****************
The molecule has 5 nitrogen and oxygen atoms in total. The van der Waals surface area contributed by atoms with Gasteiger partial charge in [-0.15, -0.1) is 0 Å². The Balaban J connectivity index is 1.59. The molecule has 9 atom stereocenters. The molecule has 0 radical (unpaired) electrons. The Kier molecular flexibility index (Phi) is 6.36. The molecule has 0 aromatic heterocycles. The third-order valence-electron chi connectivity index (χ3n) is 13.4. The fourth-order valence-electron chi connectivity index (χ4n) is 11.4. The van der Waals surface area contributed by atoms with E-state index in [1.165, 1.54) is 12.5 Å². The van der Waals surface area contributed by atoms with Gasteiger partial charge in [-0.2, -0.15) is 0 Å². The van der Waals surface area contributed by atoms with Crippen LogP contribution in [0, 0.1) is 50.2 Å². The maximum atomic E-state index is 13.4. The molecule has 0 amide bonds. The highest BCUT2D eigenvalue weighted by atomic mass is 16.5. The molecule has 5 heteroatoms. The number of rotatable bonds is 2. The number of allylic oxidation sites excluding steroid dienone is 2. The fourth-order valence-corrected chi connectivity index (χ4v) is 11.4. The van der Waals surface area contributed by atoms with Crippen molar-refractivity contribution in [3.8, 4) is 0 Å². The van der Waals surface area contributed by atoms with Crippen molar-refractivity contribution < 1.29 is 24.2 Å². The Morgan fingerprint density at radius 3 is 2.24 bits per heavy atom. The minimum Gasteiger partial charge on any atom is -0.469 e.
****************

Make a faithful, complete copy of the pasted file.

The molecule has 5 nitrogen and oxygen atoms in total. The van der Waals surface area contributed by atoms with Gasteiger partial charge in [-0.15, -0.1) is 0 Å². The Balaban J connectivity index is 1.59. The molecule has 9 atom stereocenters. The molecule has 0 radical (unpaired) electrons. The Kier molecular flexibility index (Phi) is 6.36. The molecule has 0 aromatic heterocycles. The third-order valence-electron chi connectivity index (χ3n) is 13.4. The fourth-order valence-electron chi connectivity index (χ4n) is 11.4. The van der Waals surface area contributed by atoms with E-state index in [1.165, 1.54) is 12.5 Å². The van der Waals surface area contributed by atoms with Gasteiger partial charge in [-0.2, -0.15) is 0 Å². The van der Waals surface area contributed by atoms with Crippen LogP contribution in [0, 0.1) is 50.2 Å². The maximum atomic E-state index is 13.4. The molecule has 0 amide bonds. The highest BCUT2D eigenvalue weighted by atomic mass is 16.5. The molecule has 5 heteroatoms. The number of rotatable bonds is 2. The number of allylic oxidation sites excluding steroid dienone is 2. The fourth-order valence-corrected chi connectivity index (χ4v) is 11.4. The van der Waals surface area contributed by atoms with Crippen molar-refractivity contribution in [3.8, 4) is 0 Å². The van der Waals surface area contributed by atoms with Crippen molar-refractivity contribution < 1.29 is 24.2 Å². The Morgan fingerprint density at radius 3 is 2.24 bits per heavy atom. The minimum Gasteiger partial charge on any atom is -0.469 e.